Cannibal Café's aged, hand-ground Black Angus beef patties pack a flavour that the Vancouver's Best Burger blog described as "[hitting] your mouth like a mosh-pit." And mosh pit is an accurate image—the restaurant exudes a punk-rock vibe with vintage '90s rock 'n' roll posters that paper the walls, honouring bands such as Violent Femmes, Queen, and Devo. Two beef patties serve as the foundation for the classic burger, which patrons can customize with anything from a fried egg and an avocado slice to basil pesto, Canadian cheddar, and old-style bacon. Specialties include the Montreal smoked-brisket burger, with sauerkraut, swiss cheese, russian dressing, gherkins, and garlic on a brioche bun. Vegetarian patties are available for people who love punk rock but hate its endorsement of cow tipping. For drinks, Cannibal Café offers signature milkshakes and Jones Soda Co. pop along with 12 beers and 4 wines on tap.
With a menu that introduces traditional Italian fare to a modern culinary sensibility, Adesso Bistro's chefs have garnered acclaim from a host of publications including the Vancouver Courier and the Globe and Mail. "Adesso" translates to "now" in Italian, symbolizing the culinary artisans' commitment to turning fresh locally sourced and organic ingredients into vibrant plates that carry the flavours of Italy's northwestern coastal region Liguria. Known for its capital city of Genoa, the seafood-loving region is dotted with small towns that produce dynamic takes on Italian staples such as foccaccia, pesto, and calamari. Adesso's owners line its facade with lush vegetation and accent the dining room with dark wood tables and chairs. Servers bring imported and local wines to tables dotting the outdoor patio among neatly trimmed bushes and the sweet sounds of the eatery's three squirrel tenors.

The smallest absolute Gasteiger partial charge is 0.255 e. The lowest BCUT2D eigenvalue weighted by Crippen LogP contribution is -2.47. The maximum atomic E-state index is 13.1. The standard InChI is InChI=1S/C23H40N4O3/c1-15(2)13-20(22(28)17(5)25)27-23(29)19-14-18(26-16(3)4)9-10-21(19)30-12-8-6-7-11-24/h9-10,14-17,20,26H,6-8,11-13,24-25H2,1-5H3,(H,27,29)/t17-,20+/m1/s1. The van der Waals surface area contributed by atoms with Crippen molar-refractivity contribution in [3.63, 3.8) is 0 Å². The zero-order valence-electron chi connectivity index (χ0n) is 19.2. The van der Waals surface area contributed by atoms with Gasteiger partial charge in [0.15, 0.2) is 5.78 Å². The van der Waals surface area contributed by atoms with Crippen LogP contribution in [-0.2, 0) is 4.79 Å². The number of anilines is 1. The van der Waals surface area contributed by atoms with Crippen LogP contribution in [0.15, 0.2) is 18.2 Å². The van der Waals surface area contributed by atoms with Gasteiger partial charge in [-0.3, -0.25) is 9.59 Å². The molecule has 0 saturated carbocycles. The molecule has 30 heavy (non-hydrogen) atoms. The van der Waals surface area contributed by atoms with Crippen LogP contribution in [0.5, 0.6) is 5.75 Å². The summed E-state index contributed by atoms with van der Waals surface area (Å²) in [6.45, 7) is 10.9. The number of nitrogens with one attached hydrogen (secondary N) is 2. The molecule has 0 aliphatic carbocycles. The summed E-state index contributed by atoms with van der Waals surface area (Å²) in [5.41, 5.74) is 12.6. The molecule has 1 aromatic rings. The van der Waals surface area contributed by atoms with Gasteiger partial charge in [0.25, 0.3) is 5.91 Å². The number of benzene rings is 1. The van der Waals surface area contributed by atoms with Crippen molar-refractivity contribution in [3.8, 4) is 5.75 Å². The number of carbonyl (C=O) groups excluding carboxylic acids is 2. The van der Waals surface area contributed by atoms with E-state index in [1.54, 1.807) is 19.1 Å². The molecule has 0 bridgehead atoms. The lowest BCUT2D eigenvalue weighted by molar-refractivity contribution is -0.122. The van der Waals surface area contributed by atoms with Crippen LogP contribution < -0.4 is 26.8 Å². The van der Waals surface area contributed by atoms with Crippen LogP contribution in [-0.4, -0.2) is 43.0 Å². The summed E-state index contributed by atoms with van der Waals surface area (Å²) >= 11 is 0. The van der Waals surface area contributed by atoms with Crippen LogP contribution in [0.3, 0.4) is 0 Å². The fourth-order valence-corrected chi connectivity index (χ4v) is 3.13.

Hub Restaurant soothes taste buds in need of solace with sophisticated comfort fare at its locations in Yaletown, New West, and Denman. After noshing on appetizers and salads, visitors can feast upon expertly seared steak, fresh seafood entrees, heaping portions of pasta, and pazookies. The latter is Hub's signature dessert: a hot cast iron pan topped with vanilla gelato and filled with baked cookie dough flavors such as chocolate chip and white chocolate macadamia. The restaurant also serves a weekend brunch with dishes such as eggs benedict and a half-pound "morning after" burger.
Hub Restaurant's locations surround cozy tables and booths with HD TVs broadcasting the latest sporting events and men?s deodorant commercials. Behind the well-stocked bars, bartenders pour craft beer and mix up classic cocktails.
As Quizno's toasted subs emerge slowly from the oven, guests first smell the toasty aroma, followed by a glimpse of artisan bread crisped to a golden brown and cheese bubbling over meats such as all-natural chicken, tender prime rib, and italian meatballs. Next, sandwich-smiths layer on fresh veggies and top culinary creations with pesto, sauces, and premium spreads.
The menu's first-rate ingredients form a fleet of classic and signature subs, including the honey-bacon club. Savoury grilled snack flatbreads and flatbread pizzas extend options beyond the standard sub, and vegetable and meat combinations form fresh salads. Customers can stop in for lunch, dash in and out to enjoy a park-bench dinner, or bring their unicycle to juggle their meal home.